Men’s Competition Shoes
Continuing this little series on dance shoes, today we’ll discuss men’s competition shoes. Standard and smooth men compete in patent leathers; latin and rhythm men use Cuban heels.
Men’s patent leather dance shoes are merely a patent leather version of the calfskin shoes discussed earlier this week. Patent leather has been treated with multiple coatings to produce its characteristic shiny finish, though the coatings also make the shoes less flexible and prone to sticking together. This can be a problem when one is trying to close one’s feet nicely. International Dance Shoes actually wraps the sole of their men’s shoes up onto the inside edge of the ball of the foot, so that the suede sole touches when the feet are closed instead of the patent leather.
Patent leather shoes, though, complete the elegant evening wear look expected of standard-dancing gentlemen. They were the only footwear acceptable with tailsuits, and only black or burgundy to-the-knee socks could be worn with them. In more modern times, though, men should stick with black socks.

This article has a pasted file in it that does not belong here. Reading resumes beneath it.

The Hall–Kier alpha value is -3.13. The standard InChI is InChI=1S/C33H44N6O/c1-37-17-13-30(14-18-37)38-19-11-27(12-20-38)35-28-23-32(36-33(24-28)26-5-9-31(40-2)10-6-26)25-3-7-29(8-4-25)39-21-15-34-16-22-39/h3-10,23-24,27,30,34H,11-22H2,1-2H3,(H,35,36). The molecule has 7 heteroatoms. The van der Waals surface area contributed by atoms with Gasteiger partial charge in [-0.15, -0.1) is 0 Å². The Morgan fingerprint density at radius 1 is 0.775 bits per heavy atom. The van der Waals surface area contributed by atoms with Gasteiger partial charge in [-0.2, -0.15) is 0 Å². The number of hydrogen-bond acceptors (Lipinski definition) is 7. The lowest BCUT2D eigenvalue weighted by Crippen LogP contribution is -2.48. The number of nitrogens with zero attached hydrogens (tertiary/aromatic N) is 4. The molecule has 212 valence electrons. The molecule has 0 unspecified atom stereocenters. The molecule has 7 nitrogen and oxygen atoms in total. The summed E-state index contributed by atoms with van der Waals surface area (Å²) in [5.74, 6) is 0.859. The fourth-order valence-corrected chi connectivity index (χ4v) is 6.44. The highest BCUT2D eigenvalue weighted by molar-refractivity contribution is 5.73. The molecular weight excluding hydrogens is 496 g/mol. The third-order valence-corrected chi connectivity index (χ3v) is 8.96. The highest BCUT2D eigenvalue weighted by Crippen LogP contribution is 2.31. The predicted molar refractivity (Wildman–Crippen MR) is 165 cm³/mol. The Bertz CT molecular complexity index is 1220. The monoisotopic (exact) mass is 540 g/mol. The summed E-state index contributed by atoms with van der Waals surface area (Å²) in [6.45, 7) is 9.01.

When a man starts competing latin or rhythm seriously, he starts dancing in Cuban heels. These leather or canvas shoes have the same shape around the foot as the basic calfskin, but with a 1.5 inch heel. I always smile when I see men wearing them for the first time; they kind of tip-toe around, unwilling to put weight on the heel, and are suddenly much more appreciative of what their partners can do in their 3 inch heels. The purpose of heels for men or women in latin is to bring the weight more forward, as this helps produce the proper hip and leg action. This also means that switching between shoes of different heights is going to require adjusting your balance all the time, and I don’t recommend it. If at all possible, practice in what you will perform in.